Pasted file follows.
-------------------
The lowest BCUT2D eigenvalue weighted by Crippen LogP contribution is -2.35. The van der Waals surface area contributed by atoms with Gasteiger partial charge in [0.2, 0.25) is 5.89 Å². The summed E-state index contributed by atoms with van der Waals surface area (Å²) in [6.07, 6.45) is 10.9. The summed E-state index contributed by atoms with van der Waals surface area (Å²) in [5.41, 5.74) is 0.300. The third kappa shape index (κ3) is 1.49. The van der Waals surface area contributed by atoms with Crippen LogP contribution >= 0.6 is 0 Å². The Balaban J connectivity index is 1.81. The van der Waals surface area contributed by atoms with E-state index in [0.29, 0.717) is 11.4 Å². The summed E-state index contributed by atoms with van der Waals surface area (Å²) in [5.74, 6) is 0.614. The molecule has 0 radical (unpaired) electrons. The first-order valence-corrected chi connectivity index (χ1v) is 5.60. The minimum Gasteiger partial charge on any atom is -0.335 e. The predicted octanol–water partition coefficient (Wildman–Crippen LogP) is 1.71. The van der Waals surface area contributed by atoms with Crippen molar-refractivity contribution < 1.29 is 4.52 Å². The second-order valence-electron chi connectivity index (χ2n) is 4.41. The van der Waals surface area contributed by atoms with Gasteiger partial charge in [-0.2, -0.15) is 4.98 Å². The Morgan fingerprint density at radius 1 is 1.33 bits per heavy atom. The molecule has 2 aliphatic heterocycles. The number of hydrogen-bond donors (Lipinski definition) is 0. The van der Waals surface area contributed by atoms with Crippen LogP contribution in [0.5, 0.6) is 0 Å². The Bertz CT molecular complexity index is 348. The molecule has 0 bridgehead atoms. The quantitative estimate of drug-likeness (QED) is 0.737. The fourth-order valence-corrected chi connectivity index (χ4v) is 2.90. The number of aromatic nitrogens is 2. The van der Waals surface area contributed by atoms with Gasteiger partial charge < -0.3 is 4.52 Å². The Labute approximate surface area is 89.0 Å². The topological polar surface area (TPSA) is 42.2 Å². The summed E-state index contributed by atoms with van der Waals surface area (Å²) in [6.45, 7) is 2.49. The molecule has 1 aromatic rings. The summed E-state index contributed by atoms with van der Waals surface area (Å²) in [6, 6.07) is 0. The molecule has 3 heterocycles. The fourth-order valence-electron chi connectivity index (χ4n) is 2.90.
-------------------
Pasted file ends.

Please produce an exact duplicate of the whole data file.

The lowest BCUT2D eigenvalue weighted by Crippen LogP contribution is -2.35. The van der Waals surface area contributed by atoms with Gasteiger partial charge in [0.2, 0.25) is 5.89 Å². The summed E-state index contributed by atoms with van der Waals surface area (Å²) in [6.07, 6.45) is 10.9. The summed E-state index contributed by atoms with van der Waals surface area (Å²) in [5.41, 5.74) is 0.300. The third kappa shape index (κ3) is 1.49. The van der Waals surface area contributed by atoms with Crippen LogP contribution >= 0.6 is 0 Å². The Balaban J connectivity index is 1.81. The van der Waals surface area contributed by atoms with E-state index in [0.29, 0.717) is 11.4 Å². The summed E-state index contributed by atoms with van der Waals surface area (Å²) in [5.74, 6) is 0.614. The molecule has 0 radical (unpaired) electrons. The first-order valence-corrected chi connectivity index (χ1v) is 5.60. The minimum Gasteiger partial charge on any atom is -0.335 e. The predicted octanol–water partition coefficient (Wildman–Crippen LogP) is 1.71. The van der Waals surface area contributed by atoms with Crippen molar-refractivity contribution < 1.29 is 4.52 Å². The second-order valence-electron chi connectivity index (χ2n) is 4.41. The van der Waals surface area contributed by atoms with Gasteiger partial charge in [-0.2, -0.15) is 4.98 Å². The Morgan fingerprint density at radius 1 is 1.33 bits per heavy atom. The molecule has 2 aliphatic heterocycles. The number of hydrogen-bond donors (Lipinski definition) is 0. The van der Waals surface area contributed by atoms with Crippen LogP contribution in [0.5, 0.6) is 0 Å². The Bertz CT molecular complexity index is 348. The molecule has 0 bridgehead atoms. The quantitative estimate of drug-likeness (QED) is 0.737. The fourth-order valence-corrected chi connectivity index (χ4v) is 2.90. The number of aromatic nitrogens is 2. The van der Waals surface area contributed by atoms with Gasteiger partial charge < -0.3 is 4.52 Å². The Labute approximate surface area is 89.0 Å². The topological polar surface area (TPSA) is 42.2 Å². The summed E-state index contributed by atoms with van der Waals surface area (Å²) in [6.45, 7) is 2.49. The molecule has 1 aromatic rings. The summed E-state index contributed by atoms with van der Waals surface area (Å²) in [6, 6.07) is 0. The molecule has 3 heterocycles. The fourth-order valence-electron chi connectivity index (χ4n) is 2.90.